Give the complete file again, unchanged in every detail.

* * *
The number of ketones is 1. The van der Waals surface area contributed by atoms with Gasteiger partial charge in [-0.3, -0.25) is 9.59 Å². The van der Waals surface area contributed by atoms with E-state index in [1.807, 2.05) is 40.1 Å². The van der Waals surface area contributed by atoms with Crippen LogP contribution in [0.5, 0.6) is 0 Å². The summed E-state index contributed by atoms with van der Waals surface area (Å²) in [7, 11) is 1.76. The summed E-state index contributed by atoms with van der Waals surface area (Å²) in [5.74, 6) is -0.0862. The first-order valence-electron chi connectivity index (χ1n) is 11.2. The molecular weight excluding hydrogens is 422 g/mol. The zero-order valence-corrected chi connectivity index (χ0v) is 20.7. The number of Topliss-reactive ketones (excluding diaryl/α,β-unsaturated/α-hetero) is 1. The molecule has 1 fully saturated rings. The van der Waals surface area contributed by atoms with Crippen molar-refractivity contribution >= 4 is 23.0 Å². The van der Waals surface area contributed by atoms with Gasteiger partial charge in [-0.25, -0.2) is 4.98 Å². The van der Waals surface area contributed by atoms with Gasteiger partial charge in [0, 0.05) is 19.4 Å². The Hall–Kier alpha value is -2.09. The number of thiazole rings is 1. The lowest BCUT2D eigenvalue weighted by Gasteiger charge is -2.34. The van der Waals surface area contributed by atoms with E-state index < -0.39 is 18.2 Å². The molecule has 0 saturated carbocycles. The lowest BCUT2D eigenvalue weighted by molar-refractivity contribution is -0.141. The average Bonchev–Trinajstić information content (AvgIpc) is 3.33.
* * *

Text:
The number of ketones is 1. The van der Waals surface area contributed by atoms with Gasteiger partial charge in [-0.3, -0.25) is 9.59 Å². The van der Waals surface area contributed by atoms with E-state index in [1.807, 2.05) is 40.1 Å². The van der Waals surface area contributed by atoms with Crippen LogP contribution in [0.5, 0.6) is 0 Å². The summed E-state index contributed by atoms with van der Waals surface area (Å²) in [7, 11) is 1.76. The summed E-state index contributed by atoms with van der Waals surface area (Å²) in [5.74, 6) is -0.0862. The first-order valence-electron chi connectivity index (χ1n) is 11.2. The molecular weight excluding hydrogens is 422 g/mol. The zero-order valence-corrected chi connectivity index (χ0v) is 20.7. The number of Topliss-reactive ketones (excluding diaryl/α,β-unsaturated/α-hetero) is 1. The molecule has 1 fully saturated rings. The van der Waals surface area contributed by atoms with Crippen molar-refractivity contribution >= 4 is 23.0 Å². The van der Waals surface area contributed by atoms with Gasteiger partial charge in [-0.25, -0.2) is 4.98 Å². The van der Waals surface area contributed by atoms with Gasteiger partial charge in [0, 0.05) is 19.4 Å². The Hall–Kier alpha value is -2.09. The number of thiazole rings is 1. The lowest BCUT2D eigenvalue weighted by Gasteiger charge is -2.34. The van der Waals surface area contributed by atoms with E-state index < -0.39 is 18.2 Å². The molecule has 0 saturated carbocycles. The lowest BCUT2D eigenvalue weighted by molar-refractivity contribution is -0.141. The average Bonchev–Trinajstić information content (AvgIpc) is 3.33.